There has long been the notion—among golf’s more analytical adherents—that what makes certain courses better than others is something that can be measured and explained objectively.
Back in the early 1920s, Joshua Crane, an avid golfer from Boston, created a purportedly scientific ranking of the great links of the UK, breaking down the likes of the Old Course and Muirfield into component pieces, with scores assigned to everything from the arrangement of hazards to the contour of the greens—and much, much more. Crane’s ranking, in which the beloved Old Course finished dead last among its peers, was guided by a sense of “fair play.” His disdain for quirk led to heated debates in print with the likes of Alister MacKenzie and Max Behr.
These days, the analytical approach is encapsulated by something called “shot values.” A term bandied about at many a 19th hole, it seldom means the same thing from one golfer to the next. Golf Digest’s definition (“How well do the holes pose risks and rewards and equally test length, accuracy, and finesse?”) is probably the one that has most filtered down into the general population of golfers. That magazine’s architecture editor, Ron Whitten, made a couple of points via email that hint at what a rigorous mental exercise thinking about “shot values” can be. “It doesn’t require that each hole provide a variety of risks and rewards,” he notes, “just that the full 18 holes of a golf course do so.” So shot values must be considered both in relation to the individual hole as well as how that hole fits into the collective.
And that’s just for starters. Whitten suggests that in order to get a full picture of “shot values,” one shouldn’t just judge the course from the tips. “Too often architects design a challenging risk and reward from the back tee, but then dumb it down from forward tees,” he wrote. “That may add to playability, but it detracts from shot value, in my mind. Average golfers like a challenge, too. It just needs to be proportional, not totally eliminated.” Analyzing the nature and quality of a hole as it relates to one’s own familiar game is one thing; seeing it through the eyes of Jordan Spieth (or an 80-year-old granny) is quite another. It’s not impossible, but it takes some experience and effort.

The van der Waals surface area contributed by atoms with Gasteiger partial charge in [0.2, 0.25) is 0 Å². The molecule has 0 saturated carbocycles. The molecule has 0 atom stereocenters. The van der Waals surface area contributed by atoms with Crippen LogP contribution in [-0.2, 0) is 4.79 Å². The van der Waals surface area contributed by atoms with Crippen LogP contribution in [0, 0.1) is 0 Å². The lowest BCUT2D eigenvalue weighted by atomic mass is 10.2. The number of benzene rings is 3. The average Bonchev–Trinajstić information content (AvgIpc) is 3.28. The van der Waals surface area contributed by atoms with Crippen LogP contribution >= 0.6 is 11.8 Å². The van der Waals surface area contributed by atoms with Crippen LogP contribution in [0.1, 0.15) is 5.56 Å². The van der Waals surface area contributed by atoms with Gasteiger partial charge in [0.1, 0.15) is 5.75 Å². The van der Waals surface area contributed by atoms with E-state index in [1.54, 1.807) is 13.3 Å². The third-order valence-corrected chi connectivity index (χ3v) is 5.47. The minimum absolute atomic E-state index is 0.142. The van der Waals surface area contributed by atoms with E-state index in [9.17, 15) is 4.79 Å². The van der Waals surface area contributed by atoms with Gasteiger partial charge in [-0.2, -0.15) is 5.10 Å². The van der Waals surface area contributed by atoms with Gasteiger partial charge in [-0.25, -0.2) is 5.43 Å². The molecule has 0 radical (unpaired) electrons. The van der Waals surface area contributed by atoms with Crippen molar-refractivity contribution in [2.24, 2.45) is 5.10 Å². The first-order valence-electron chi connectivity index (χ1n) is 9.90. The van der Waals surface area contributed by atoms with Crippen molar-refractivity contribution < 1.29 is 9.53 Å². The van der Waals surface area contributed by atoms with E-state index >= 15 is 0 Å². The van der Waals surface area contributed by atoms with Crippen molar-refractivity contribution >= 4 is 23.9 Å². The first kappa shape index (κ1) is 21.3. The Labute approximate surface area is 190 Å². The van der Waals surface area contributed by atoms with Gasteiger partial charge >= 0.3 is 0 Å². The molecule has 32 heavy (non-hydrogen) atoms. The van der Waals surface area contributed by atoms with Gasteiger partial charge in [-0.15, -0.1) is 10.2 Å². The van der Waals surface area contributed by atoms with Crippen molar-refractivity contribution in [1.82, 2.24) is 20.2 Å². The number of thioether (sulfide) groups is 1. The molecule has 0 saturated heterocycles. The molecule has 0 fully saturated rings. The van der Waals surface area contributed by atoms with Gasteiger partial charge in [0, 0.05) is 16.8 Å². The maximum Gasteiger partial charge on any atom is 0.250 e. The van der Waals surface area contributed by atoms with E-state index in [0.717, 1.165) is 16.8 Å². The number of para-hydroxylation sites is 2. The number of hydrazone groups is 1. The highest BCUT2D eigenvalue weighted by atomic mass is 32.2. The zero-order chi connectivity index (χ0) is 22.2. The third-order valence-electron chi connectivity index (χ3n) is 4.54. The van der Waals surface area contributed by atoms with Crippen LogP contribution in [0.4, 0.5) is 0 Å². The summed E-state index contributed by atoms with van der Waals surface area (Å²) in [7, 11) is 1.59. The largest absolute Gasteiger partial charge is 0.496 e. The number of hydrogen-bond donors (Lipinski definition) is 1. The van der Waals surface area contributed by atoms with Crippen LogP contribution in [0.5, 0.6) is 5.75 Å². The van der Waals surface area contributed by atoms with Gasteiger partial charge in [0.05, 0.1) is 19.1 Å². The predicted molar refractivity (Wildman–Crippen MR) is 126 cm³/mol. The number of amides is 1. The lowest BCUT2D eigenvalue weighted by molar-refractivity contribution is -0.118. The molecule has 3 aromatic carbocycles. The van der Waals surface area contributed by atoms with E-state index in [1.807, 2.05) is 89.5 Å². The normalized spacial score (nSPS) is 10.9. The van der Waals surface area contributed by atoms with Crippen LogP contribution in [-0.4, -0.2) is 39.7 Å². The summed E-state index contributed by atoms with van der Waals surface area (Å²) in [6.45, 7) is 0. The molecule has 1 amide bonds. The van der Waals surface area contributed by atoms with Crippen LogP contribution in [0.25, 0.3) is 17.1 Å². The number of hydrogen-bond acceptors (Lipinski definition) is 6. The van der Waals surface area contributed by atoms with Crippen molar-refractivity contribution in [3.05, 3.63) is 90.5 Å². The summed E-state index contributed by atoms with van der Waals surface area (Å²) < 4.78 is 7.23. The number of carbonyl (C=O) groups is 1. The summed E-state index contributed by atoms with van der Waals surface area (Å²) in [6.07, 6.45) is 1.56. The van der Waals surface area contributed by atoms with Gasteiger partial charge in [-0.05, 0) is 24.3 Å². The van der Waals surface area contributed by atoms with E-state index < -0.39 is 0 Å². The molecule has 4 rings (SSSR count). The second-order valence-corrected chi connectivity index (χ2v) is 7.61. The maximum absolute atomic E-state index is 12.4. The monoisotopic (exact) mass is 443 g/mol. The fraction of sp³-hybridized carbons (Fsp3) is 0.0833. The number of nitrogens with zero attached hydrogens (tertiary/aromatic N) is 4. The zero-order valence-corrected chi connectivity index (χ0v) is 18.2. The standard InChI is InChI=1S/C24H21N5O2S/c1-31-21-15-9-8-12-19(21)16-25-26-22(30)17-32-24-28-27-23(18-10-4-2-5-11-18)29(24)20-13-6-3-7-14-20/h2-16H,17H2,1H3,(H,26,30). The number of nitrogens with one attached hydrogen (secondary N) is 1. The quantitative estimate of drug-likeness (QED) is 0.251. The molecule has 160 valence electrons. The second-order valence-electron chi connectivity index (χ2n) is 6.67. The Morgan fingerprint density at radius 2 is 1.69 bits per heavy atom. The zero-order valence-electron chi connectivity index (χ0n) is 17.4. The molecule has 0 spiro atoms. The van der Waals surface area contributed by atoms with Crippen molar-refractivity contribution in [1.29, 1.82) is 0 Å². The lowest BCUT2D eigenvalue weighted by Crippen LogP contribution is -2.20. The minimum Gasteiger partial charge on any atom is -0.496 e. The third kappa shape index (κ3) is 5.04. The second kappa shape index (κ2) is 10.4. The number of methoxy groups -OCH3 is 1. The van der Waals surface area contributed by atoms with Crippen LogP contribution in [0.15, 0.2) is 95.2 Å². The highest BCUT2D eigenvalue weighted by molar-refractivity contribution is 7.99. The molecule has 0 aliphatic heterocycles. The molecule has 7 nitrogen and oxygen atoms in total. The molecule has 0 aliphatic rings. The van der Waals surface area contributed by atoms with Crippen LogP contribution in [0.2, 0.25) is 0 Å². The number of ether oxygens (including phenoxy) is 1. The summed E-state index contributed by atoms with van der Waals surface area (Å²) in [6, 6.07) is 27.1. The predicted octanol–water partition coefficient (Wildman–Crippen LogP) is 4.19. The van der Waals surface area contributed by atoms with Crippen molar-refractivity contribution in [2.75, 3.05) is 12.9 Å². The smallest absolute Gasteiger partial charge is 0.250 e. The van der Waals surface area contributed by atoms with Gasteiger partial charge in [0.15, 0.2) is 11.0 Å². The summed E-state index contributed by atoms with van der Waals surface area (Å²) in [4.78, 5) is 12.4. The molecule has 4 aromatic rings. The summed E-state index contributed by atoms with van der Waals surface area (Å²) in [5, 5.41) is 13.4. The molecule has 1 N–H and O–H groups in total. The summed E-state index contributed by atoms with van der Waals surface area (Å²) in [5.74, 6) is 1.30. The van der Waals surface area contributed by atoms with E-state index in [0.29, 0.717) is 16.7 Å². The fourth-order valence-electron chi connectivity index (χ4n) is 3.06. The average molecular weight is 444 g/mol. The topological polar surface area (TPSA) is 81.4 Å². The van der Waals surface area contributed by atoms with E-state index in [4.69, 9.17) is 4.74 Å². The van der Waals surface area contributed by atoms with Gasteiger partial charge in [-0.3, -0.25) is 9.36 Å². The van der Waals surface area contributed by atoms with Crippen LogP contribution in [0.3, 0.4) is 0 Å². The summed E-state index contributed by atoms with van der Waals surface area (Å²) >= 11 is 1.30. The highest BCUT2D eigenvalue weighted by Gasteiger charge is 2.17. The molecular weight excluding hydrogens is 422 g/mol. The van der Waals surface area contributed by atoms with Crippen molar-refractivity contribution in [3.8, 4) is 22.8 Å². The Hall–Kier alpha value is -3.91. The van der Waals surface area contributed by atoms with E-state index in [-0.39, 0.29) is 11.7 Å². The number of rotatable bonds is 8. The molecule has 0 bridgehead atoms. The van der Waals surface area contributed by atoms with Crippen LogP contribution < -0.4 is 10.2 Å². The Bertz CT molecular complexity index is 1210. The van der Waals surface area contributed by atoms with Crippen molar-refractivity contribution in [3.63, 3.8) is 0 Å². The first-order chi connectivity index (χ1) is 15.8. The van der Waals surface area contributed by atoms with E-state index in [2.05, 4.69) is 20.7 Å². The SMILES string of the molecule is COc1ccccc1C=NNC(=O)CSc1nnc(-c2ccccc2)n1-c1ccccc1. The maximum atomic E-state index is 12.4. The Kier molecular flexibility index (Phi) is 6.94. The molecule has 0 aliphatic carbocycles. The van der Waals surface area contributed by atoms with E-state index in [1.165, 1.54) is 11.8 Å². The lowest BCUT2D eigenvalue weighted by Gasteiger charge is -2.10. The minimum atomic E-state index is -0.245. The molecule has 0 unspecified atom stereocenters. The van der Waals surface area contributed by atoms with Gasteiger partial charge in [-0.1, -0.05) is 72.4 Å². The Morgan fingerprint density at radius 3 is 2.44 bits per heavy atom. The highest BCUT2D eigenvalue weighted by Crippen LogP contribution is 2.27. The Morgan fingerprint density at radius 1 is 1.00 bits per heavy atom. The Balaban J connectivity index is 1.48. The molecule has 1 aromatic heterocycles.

Perhaps the next big way of thinking about shot values is articulated in Columbia professor Mark Broadie’s Every Shot Counts, an early salvo in golf’s nascent statistical revolution. The book’s most significant innovation is “Strokes Gained,” an analytical instrument in which shots played to and from certain positions fractionally increase (or decrease) one’s chances of gaining ground on the field. The PGA Tour has already begun to incorporate Broadie’s concepts, and apps for our mobile devices are following suit. Strokes Gained data could be overlaid against a topographical map of a course design. Wouldn’t it be interesting to know what percentage of your peers—say, 5–15 handicappers—hit the island green at Sawgrass, or managed to get up and down from the Road bunker at St. Andrews? This begins to look very much like shot values, quantified at last.